College of Nursing
Problem Statement: Heart Failure contributes significantly to the morbidity and mortality of the adult population and is one of the leading causes of 30-day readmissions. The cost of heart failure is a substantial healthcare burden. Purpose: The purpose of this project was to determine if implementing the “Rise Above Heart Failure” educational program would improve heart failure knowledge, weight monitoring, and reduced re-admission rates in heart failure patients. Methods: A pre-test and post-test survey named The Dutch Heart Failure Knowledge Scale was utilized. Van der Wal, Jaarsma, Moser, and Van Veldhuisen (2005) developed this questionnaire to evaluate patients' knowledge. The Dutch Heart Failure Knowledge Scale is a 15-item, self-administered questionnaire covering heart failure knowledge items. This consisted of knowledge of heart failure including diet and fluid restriction, medication compliance, exercise regimen, heart failure symptoms, and symptoms recognition. Inclusion Criteria: English-speaking, males and females between 20-75 years of age, with a current diagnosis of heart failure and a BMI ≥ 30 and taking oral heart failure medications. The evidence-based project entailed a knowledge assessment and incorporated lifestyle modification behaviors by the Doctor of Nursing Practice student over a two-month period. All participants were asked to complete a Dutch Heart Failure Knowledge Scale and record their weight daily. Analysis: Paired sample t-tests were used to evaluate if the participants exhibited an increase in knowledge as evidenced by an increased Dutch Heart Failure Knowledge Score, increased weight monitoring, and decreased 30-day re-admissions. Implications For Practice: Heart failure research has found that knowledge improvement and frequent follow-up improved heart function, ensured better treatment outcomes, decreased readmissions, improved the quality of life, and reduced mortality and morbidity among patients (Oyanguren et al., 2016).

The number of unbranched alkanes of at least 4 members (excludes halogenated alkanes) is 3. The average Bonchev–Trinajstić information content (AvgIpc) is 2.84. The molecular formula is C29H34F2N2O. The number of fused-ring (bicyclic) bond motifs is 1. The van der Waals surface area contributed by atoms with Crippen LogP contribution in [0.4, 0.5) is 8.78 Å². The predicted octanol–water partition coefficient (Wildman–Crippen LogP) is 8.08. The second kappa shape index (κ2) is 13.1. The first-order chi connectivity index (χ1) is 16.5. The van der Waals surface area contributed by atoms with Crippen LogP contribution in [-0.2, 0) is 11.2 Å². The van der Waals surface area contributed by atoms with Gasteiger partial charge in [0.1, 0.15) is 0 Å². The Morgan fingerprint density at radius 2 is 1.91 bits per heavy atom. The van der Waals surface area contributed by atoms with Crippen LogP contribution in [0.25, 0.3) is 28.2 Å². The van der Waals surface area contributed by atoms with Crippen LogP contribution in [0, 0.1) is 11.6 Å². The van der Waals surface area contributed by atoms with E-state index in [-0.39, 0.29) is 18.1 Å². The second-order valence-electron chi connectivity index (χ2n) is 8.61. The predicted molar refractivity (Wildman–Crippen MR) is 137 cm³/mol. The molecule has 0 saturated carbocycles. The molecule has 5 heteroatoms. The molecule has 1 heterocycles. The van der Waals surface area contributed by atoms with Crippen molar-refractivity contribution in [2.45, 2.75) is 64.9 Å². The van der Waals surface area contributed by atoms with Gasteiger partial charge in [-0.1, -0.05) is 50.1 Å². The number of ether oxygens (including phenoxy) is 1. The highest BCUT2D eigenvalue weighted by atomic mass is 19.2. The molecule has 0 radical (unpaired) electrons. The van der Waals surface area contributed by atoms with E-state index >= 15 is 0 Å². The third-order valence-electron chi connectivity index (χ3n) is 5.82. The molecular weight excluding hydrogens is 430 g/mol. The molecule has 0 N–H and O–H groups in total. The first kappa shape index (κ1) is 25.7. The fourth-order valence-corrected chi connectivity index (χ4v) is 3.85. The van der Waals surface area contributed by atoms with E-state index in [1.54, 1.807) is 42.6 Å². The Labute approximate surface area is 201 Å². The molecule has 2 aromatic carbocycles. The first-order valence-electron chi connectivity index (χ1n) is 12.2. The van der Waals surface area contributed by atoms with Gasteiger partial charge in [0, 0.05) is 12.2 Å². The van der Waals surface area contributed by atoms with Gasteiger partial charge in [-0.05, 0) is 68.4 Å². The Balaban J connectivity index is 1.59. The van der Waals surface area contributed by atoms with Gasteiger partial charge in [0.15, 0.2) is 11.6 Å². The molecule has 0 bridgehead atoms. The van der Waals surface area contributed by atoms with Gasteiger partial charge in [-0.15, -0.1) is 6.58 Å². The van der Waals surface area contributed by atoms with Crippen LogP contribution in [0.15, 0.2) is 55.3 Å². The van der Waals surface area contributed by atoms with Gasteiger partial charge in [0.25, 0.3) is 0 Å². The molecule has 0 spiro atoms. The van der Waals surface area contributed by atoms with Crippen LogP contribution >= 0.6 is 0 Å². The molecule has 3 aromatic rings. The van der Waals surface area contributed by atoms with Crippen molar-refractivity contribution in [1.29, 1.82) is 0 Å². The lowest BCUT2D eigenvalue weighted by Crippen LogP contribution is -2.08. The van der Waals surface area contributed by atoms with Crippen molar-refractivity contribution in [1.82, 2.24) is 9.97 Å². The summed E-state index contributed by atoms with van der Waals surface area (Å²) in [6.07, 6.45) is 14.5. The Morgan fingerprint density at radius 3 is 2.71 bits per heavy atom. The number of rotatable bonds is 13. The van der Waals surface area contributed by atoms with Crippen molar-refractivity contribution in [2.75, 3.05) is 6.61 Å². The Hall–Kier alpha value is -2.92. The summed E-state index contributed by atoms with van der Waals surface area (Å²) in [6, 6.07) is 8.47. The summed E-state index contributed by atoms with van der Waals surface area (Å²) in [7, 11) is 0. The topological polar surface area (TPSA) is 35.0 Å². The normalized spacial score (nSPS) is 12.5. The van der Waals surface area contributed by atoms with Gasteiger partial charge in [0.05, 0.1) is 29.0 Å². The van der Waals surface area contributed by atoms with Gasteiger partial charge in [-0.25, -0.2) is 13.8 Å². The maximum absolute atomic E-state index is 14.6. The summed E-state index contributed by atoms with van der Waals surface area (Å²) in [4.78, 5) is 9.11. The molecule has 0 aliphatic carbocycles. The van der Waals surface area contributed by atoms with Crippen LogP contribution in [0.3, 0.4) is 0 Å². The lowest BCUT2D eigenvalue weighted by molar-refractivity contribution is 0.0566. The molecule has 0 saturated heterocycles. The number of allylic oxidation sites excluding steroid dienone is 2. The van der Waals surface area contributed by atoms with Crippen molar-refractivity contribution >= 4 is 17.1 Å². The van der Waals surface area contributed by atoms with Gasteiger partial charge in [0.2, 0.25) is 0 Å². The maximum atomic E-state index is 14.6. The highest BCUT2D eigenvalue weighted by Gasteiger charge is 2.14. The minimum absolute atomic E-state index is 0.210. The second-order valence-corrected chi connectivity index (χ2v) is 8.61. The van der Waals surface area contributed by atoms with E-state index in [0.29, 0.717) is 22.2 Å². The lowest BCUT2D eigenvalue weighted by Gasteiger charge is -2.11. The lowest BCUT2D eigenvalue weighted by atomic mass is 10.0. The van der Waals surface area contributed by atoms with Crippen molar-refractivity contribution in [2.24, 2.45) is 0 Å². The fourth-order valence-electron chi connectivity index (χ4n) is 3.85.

McLeod, Tracy Bennett, "Improving Self-Efficacy in Heart Failure Care" (2022). Doctor of Nursing Practice Scholarly Projects. 10.